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The future of bonds (no they’re not disappearing)

Bonds are going digital, but they’re not going away. Pendal’s head of government bond strategies TIM HEXT explains why

AS A financial markets under-graduate 30 years ago I was sent off to see the plumbing of markets — how trades were recorded and settled.

I spent a few weeks wearing out my new leather soles walking around town with the couriers, getting stamps on physical bonds, writing bank cheques and heading up to the registry office to lodge them.

It was all very manual. (Many bonds were still bearer bonds, so you didn’t want to lose them!)

By the turn of the century technology enabled everything to be stamped and lodged electronically, meaning our rather old couriers could finally retire.

But bonds fundamentally never changed.

A bond is basically a loan that can be easily traded in secondary markets. It enables investors and savers to bring forward or defer their investment and spending decisions.

The technology behind them will continue to become more efficient.

Which leads us to…

Blockchain and bonds

Blockchain is basically a secure and decentralised (or distributed) ledger which records payments or ownership of property, equities or bonds.

It basically eliminates the need for a centralised registry. Custodians may initially continue to offer their services managing the blockchain on behalf of clients — but ultimately they may not be required.

Settlements can be instant, reducing counterparty and operational risk.

The terminology will change. Digital bonds can now be called “tokenised securities”. Paper-based contracts become “smart contracts”. Payments from the traditional banking system will need “on-chain payments solutions”.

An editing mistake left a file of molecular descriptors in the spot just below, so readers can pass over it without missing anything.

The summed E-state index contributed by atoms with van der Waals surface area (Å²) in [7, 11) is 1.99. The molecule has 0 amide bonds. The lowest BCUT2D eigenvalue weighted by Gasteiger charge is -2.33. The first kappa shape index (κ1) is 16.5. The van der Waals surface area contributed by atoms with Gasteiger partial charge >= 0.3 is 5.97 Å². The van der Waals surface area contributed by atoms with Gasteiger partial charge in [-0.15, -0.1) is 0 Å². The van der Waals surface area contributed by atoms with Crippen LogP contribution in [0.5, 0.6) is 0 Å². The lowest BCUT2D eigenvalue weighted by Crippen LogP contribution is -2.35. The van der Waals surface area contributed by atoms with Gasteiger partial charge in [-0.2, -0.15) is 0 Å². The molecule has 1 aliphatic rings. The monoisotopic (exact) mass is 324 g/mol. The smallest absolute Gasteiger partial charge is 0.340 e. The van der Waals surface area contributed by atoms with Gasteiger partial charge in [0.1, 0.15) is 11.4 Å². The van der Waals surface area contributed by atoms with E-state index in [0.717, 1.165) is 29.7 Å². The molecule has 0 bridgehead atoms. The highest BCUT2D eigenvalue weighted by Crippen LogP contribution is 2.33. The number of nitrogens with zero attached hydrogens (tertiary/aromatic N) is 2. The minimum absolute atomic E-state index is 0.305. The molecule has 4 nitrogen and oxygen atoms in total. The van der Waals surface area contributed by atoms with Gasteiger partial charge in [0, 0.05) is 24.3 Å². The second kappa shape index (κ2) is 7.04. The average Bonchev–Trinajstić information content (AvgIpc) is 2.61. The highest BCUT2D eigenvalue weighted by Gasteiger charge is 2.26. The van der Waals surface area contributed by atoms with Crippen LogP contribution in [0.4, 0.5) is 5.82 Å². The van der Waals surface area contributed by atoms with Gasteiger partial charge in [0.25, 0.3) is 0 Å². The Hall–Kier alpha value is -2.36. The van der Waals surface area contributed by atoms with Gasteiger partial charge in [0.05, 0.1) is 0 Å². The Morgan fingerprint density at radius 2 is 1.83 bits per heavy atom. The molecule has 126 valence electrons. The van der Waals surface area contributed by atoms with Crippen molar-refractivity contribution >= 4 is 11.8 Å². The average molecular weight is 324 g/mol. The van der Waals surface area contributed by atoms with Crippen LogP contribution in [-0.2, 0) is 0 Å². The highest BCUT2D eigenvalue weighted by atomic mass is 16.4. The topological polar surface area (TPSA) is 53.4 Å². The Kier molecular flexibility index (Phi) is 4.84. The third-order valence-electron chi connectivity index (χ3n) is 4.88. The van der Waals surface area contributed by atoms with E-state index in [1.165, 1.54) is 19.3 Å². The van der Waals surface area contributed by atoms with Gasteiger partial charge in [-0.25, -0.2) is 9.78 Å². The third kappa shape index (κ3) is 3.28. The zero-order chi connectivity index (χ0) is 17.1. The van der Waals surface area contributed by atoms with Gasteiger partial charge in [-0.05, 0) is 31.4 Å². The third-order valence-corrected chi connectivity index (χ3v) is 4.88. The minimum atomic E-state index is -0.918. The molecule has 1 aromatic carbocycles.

Eventually all bonds will be digital — likely within the next decade.

But they will not disappear.

Why bonds will remain and governments won’t surrender their currencies

What is a government’s greatest power? To set laws and enforce them.

I would argue a federal government’s most important law is control of its currency — and more importantly the ability to create currency.

If you think about why the Australian Dollar (AUD) exists — why we don’t just transact in US dollars for example — it’s because the government makes us pay taxes and demands they be paid in AUD.

This creates a fundamental demand for AUD which underpins its acceptance for payments and savings by all Australians.

Find out about

Pendal’s Income and Fixed Interest funds

The government can then create as many AUD as it wants to pay for goods and services.

The only limitation to this is inflation — putting too much currency in the system for the available resources.

The government therefore usually drains the currency back out of the system via taxes or government borrowing.

However they don’t have to, as recent effective monetisation by the RBA has shown.

If a government was to surrender control of the printing presses — via a monetary union like the Euro or via fixing to another currency or commodity such as gold — its actions become captive to forces outside its control.

Some purists may see this as a good thing, imposing the invisible hand of the market on the government.

History suggests otherwise.

Governments would become pro-cyclical and make inevitable private sector boom/bust cycles worse, as seen in the early days of the Great Depression. (For a recent example just ask the citizens of Greece.)

Can a central bank maintain control of a currency if it’s digital?

The answer of course is yes — provided the digital currency is still issued by them.

I doubt the government will be accepting taxes in US dollars any time soon and certainly not in crypto.

Central Bank Digital Currency (CBDC)

Currency is largely already digital. Some of us still keep banknotes handy but in the age of tap-and-go it is largely digital.

A Central Bank Digital Currency (or CBDC) would be a new form of digital currency — but importantly still issued by the central bank.

Unlike cryptocurrency, which has no backing, CBDC would essentially remain a liability of the central bank.